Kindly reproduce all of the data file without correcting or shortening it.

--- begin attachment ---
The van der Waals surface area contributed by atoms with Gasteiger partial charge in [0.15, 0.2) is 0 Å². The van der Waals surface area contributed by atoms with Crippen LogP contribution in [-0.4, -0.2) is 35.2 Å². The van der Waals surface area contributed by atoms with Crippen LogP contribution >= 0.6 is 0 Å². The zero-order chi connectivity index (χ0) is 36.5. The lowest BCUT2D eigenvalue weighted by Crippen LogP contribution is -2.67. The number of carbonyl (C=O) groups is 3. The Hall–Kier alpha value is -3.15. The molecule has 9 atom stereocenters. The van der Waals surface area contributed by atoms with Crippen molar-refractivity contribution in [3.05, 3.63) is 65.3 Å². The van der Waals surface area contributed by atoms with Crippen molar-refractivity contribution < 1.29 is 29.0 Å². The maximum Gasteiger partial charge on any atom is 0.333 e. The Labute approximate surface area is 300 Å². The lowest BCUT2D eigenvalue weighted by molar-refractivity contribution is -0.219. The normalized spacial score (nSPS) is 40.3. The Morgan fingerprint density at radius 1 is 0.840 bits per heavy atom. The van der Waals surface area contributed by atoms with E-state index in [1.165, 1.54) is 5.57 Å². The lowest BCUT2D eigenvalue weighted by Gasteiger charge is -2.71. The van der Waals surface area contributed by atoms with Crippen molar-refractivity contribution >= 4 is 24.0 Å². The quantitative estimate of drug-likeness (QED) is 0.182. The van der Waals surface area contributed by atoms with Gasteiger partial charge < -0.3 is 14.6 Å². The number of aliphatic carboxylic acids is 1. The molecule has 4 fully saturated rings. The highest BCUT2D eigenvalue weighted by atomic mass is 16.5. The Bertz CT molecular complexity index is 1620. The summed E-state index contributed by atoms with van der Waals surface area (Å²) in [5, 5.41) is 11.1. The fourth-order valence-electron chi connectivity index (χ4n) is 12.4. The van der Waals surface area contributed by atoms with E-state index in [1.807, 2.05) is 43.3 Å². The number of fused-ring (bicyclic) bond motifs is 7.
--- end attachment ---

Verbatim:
The van der Waals surface area contributed by atoms with Gasteiger partial charge in [0.15, 0.2) is 0 Å². The van der Waals surface area contributed by atoms with Crippen LogP contribution in [-0.4, -0.2) is 35.2 Å². The van der Waals surface area contributed by atoms with Crippen LogP contribution >= 0.6 is 0 Å². The zero-order chi connectivity index (χ0) is 36.5. The lowest BCUT2D eigenvalue weighted by Crippen LogP contribution is -2.67. The number of carbonyl (C=O) groups is 3. The Hall–Kier alpha value is -3.15. The molecule has 9 atom stereocenters. The van der Waals surface area contributed by atoms with Crippen molar-refractivity contribution in [3.05, 3.63) is 65.3 Å². The van der Waals surface area contributed by atoms with Crippen molar-refractivity contribution < 1.29 is 29.0 Å². The maximum Gasteiger partial charge on any atom is 0.333 e. The Labute approximate surface area is 300 Å². The lowest BCUT2D eigenvalue weighted by molar-refractivity contribution is -0.219. The normalized spacial score (nSPS) is 40.3. The Morgan fingerprint density at radius 1 is 0.840 bits per heavy atom. The van der Waals surface area contributed by atoms with E-state index in [1.165, 1.54) is 5.57 Å². The lowest BCUT2D eigenvalue weighted by Gasteiger charge is -2.71. The van der Waals surface area contributed by atoms with Crippen molar-refractivity contribution >= 4 is 24.0 Å². The quantitative estimate of drug-likeness (QED) is 0.182. The van der Waals surface area contributed by atoms with Gasteiger partial charge < -0.3 is 14.6 Å². The number of aliphatic carboxylic acids is 1. The molecule has 4 fully saturated rings. The highest BCUT2D eigenvalue weighted by atomic mass is 16.5. The Bertz CT molecular complexity index is 1620. The summed E-state index contributed by atoms with van der Waals surface area (Å²) in [5, 5.41) is 11.1. The fourth-order valence-electron chi connectivity index (χ4n) is 12.4. The van der Waals surface area contributed by atoms with E-state index in [1.807, 2.05) is 43.3 Å². The number of fused-ring (bicyclic) bond motifs is 7.